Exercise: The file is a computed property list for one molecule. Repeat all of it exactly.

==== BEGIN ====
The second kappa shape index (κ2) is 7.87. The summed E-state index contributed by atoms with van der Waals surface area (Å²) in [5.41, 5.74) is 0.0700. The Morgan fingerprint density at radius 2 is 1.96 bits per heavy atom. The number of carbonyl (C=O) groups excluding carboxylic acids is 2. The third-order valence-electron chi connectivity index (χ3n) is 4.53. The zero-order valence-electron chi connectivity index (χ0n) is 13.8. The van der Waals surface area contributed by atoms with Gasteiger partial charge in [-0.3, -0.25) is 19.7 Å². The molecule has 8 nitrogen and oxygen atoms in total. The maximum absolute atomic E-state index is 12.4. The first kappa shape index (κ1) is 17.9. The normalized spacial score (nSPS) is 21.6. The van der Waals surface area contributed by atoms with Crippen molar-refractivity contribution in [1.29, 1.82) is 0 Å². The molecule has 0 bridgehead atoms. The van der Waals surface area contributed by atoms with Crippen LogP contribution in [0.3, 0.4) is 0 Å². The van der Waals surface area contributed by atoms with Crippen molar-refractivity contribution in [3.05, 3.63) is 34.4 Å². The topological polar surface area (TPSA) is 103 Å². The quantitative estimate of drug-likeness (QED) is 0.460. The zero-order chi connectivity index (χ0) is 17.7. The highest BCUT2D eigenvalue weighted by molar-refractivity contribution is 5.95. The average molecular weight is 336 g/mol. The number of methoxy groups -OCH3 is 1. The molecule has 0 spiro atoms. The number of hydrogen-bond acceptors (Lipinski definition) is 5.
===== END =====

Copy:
The second kappa shape index (κ2) is 7.87. The summed E-state index contributed by atoms with van der Waals surface area (Å²) in [5.41, 5.74) is 0.0700. The Morgan fingerprint density at radius 2 is 1.96 bits per heavy atom. The number of carbonyl (C=O) groups excluding carboxylic acids is 2. The third-order valence-electron chi connectivity index (χ3n) is 4.53. The zero-order valence-electron chi connectivity index (χ0n) is 13.8. The van der Waals surface area contributed by atoms with Gasteiger partial charge in [-0.3, -0.25) is 19.7 Å². The molecule has 8 nitrogen and oxygen atoms in total. The maximum absolute atomic E-state index is 12.4. The first kappa shape index (κ1) is 17.9. The normalized spacial score (nSPS) is 21.6. The van der Waals surface area contributed by atoms with Crippen molar-refractivity contribution in [1.29, 1.82) is 0 Å². The molecule has 0 bridgehead atoms. The van der Waals surface area contributed by atoms with Crippen LogP contribution in [0.3, 0.4) is 0 Å². The van der Waals surface area contributed by atoms with Crippen molar-refractivity contribution in [3.05, 3.63) is 34.4 Å². The topological polar surface area (TPSA) is 103 Å². The quantitative estimate of drug-likeness (QED) is 0.460. The zero-order chi connectivity index (χ0) is 17.7. The highest BCUT2D eigenvalue weighted by molar-refractivity contribution is 5.95. The average molecular weight is 336 g/mol. The number of methoxy groups -OCH3 is 1. The molecule has 0 spiro atoms. The number of hydrogen-bond acceptors (Lipinski definition) is 5.